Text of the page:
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From OncoLog, April 2012, Vol. 57, No. 4

New Treatments for Acute Myelogenous Leukemia May Improve Patient Outcomes

By Bryan Tutt

Photo: Dr. Guillermo Garcia-Manero and Genevieve Mosley
Dr. Guillermo Garcia-Manero examines Genevieve Mosley, who is undergoing treatment for leukemia at MD Anderson.

Acute myelogenous leukemia (AML) is an aggressive and deadly malignancy, but new treatments are being developed that may prolong remissions.

According to the American Cancer Society, AML occurs most often in people over the age of 40 years, and about 9,000 people die of AML each year in the United States. While the disease can be curable, response to therapy varies as a result of patient- and disease-related factors.

“The main problem with AML treatment is the high relapse rate,” said Guillermo Garcia-Manero, M.D., a professor in the Department of Leukemia at The University of Texas MD Anderson Cancer Center. “If you take 100 AML patients, about 75 will respond to therapy, but a lot of them will lose their response.”

Current standard of care

Treatment for AML typically involves an induction phase of high-dose chemotherapy followed by a consolidation phase, which may include additional chemotherapy or allogeneic stem cell transplantation.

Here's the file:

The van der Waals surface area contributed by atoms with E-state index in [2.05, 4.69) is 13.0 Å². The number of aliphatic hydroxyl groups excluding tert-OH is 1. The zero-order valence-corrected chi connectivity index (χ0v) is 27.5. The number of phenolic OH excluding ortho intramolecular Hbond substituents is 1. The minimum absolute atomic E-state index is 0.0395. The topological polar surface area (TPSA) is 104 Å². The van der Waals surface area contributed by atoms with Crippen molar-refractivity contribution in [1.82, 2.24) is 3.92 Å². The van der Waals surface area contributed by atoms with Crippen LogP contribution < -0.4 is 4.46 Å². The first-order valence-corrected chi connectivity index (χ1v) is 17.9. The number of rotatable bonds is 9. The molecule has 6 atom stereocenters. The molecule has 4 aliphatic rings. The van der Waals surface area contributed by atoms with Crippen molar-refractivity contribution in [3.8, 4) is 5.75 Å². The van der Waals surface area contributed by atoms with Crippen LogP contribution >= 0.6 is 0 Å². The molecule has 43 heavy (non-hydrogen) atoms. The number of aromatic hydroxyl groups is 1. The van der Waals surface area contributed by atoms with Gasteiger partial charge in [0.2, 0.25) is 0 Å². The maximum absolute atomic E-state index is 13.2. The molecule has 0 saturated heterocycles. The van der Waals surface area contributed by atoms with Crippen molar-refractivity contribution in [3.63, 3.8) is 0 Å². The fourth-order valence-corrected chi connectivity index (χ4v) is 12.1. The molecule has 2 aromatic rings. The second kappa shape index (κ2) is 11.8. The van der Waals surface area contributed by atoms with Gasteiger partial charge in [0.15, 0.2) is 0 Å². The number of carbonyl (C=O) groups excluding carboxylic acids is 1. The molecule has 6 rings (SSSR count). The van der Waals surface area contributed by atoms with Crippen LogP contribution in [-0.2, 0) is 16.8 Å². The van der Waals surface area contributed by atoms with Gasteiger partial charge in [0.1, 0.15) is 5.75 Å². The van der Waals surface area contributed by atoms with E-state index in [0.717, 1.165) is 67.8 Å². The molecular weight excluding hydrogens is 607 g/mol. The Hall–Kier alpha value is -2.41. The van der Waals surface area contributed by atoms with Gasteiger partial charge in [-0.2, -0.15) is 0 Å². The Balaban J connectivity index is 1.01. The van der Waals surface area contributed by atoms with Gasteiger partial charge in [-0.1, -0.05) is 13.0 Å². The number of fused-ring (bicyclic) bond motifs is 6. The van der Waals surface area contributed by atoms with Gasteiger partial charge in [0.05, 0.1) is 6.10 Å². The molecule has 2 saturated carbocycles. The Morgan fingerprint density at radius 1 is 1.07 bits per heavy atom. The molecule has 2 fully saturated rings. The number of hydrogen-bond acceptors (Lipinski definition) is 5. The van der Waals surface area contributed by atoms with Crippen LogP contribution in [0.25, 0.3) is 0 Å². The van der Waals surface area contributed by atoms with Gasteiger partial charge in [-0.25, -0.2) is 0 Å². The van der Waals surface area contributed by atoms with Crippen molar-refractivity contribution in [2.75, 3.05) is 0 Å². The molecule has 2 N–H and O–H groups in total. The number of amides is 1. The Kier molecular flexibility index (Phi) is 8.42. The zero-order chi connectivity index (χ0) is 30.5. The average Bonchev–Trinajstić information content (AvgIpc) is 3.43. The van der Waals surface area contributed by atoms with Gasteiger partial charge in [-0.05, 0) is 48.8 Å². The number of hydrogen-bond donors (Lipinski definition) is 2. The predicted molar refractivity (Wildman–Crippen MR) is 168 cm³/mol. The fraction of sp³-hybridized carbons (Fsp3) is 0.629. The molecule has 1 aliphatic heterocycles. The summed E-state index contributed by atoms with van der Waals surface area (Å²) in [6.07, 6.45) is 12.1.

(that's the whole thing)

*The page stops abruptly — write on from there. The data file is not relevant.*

Induction chemotherapy usually consists of two cytotoxic drugs, cytarabine (also called Ara-C) and an anthracycline (daunorubicin or idarubicin). One standard regimen is the 7+3 regimen, so called because each cycle comprises 7 days of continuous cytarabine infusion during which either anthracycline is given intravenously for the first 3 days. At MD Anderson, the standard induction therapy is the IA regimen, in which each cycle comprises 4 days of high-dose continuous cytarabine infusion with idarubicin also given for the first 3 days. Dr. Garcia-Manero said the latter regimen is preferred at MD Anderson because patients receive higher doses of the drugs early in treatment with less intensive consolidation therapy, and it is hypothesized that this results in higher remission rates.